America Courts Africa
The recently concluded inaugural U.S.-Africa leaders summit has been hailed as the United States' strongest step yet to counter runaway Chinese investment on the continent. U.S. trade and investment with Africa has fallen an average of around 15% over the past three years, dwarfed considerably by Chinese trade growth, which has risen steadily, peaking with volumes of $210 billion last year (roughly 2.5 times as large as U.S.-Africa volumes). In the three days that it took place, trade deals worth up to $33 billion—coupled with numerous aid and military projects—were announced. This has been a thorn in the side of the Obama administration, and the impact of this conference is bound to be significant—at least in the short run.
The nature of the relationship between the U.S. and most African nations can be best labelled as uneasy. Although the U.S., in its role as the world’s superpower, is willing to partner with most African countries in projects and provisions of aid, it is also quick to give them the stick. Muammar Gaddafi, who had opened Libya's economy to Western investment, was quickly deposed after his heavy-handed response to the unrest in Benghazi. Zimbabwean president Robert Mugabe, one of five leaders not invited to the conference, was formerly seen as the model African leader, but his government was quickly placed under sanctions in 2000 after implementing a now-infamous land redistribution program that led to the world-famous hyperinflation of 2008. And most recently, the U.S. restricted aid to Uganda in a clampdown over its anti-homosexual legislation.
The United States' firm stance on democracy and human rights has limited its investment on an African continent plagued by rights violations. China, America's global competitor, has chosen to ignore these violations, and thus has outpaced U.S. investment in Africa. In an apparent case of “my enemy’s enemy is my friend,” the top five destinations for Chinese investment are the pariah state of Zimbabwe and the extractive economies of Zambia and the Democratic Republic of Congo. This disparity in African trade between the two superpowers also highlights another aspect that has allowed Chinese investment to flourish: the nature of its economy. America’s economy is strongly service-oriented, with the main raw material it requires being oil. China’s manufacturing-based economy, on the other hand, has a greater direct use for raw materials, and thus it has had more ventures on the continent.
However, China has not just beaten the U.S. to extractive industries, it has also rushed to offer cheap and quickly completed construction projects to countries that are desperate for infrastructure. To add onto this, China has not set stringent debt conditions on its loans to African nations, which Western institutions generally require. China has also offered extremely cheap consumer goods, especially electronics, to countries mired in poverty. In combination, these strategies have turned China into the darling of most African leaders.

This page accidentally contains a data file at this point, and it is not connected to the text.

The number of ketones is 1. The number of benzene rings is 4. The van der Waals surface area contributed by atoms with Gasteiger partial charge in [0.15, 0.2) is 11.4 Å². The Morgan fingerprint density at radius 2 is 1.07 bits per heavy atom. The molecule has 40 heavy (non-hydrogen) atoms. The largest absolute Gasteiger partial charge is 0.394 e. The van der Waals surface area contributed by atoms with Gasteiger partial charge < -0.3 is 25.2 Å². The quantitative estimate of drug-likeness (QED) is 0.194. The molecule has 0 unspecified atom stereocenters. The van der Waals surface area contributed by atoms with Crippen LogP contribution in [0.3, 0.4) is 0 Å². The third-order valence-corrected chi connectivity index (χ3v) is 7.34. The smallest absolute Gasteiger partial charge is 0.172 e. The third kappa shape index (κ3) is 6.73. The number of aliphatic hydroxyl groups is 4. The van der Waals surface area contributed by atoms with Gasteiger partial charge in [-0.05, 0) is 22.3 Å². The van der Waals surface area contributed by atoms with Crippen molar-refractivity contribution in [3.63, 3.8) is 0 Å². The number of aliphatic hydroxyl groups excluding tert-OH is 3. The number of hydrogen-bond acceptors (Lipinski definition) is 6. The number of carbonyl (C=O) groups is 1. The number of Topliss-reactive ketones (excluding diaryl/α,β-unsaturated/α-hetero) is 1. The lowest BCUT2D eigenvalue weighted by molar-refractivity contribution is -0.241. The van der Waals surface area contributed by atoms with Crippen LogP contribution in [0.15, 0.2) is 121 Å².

Yet, China is not dominant in Africa. In fact, it is America’s greatest ally, the European Union, that has emerged as victor in this regard. From the remnants of Françafrique to the expansive Commonwealth, ties between African nations and their former colonizers have remained vibrant and strong. Transnational companies from the EU, such as BP in Nigeria, have utilized historic partnerships, the lack of a language barrier, similarities in the business culture, and even shared time zones, to build a strong, and very profitable, trade relationship. Indeed, so strong and significant has this relationship been that reports have emerged indicating that a reversal of the brain-drain tide may be occurring: one report claims that up to 150,000 Portuguese nationals have moved to emerging Angola to take up office jobs.
The ties between the EU and Africa have not been limited to trade. Political and military ties have been preserved, led by France’s recent interventions in West Africa. In most of these interventions, America signs off on the plans, but they are carried out by the European partners. Indeed, through its AFRICOM system of military bases, the U.S. maintains one of the largest military presences of any country on the African continent. To supplement this, at the just-ended conference, President Obama announced $110 million a year in funding for peacekeeping operations in conflict zones. These measures will no doubt help to cement Washington’s influence on the continent.
Yet, the best and only way in which the U.S. can and should approach Africa has been consistently clear: divorce politics from economics. The U.S. recently did this with Ethiopia, which has a one-party state, and continues to do this strongly with Kagame’s regime in Rwanda, which has suppressed opposition parties in its country. However, this does not seem to be happening soon as a broader policy. Obama reiterated in his opening and closing remarks that an invitation to the recent summit was not an endorsement of the rights record of some of the leaders, emphasizing that the U.S. will not relent in its drive to ensure rights are respected and democracy is promoted. All in all, there is no doubt that this conference will cause a short-term spike in U.S.-African trade, but for longer term sustained and solid growth, the U.S. has to enact a paradigm shift in its foreign policy.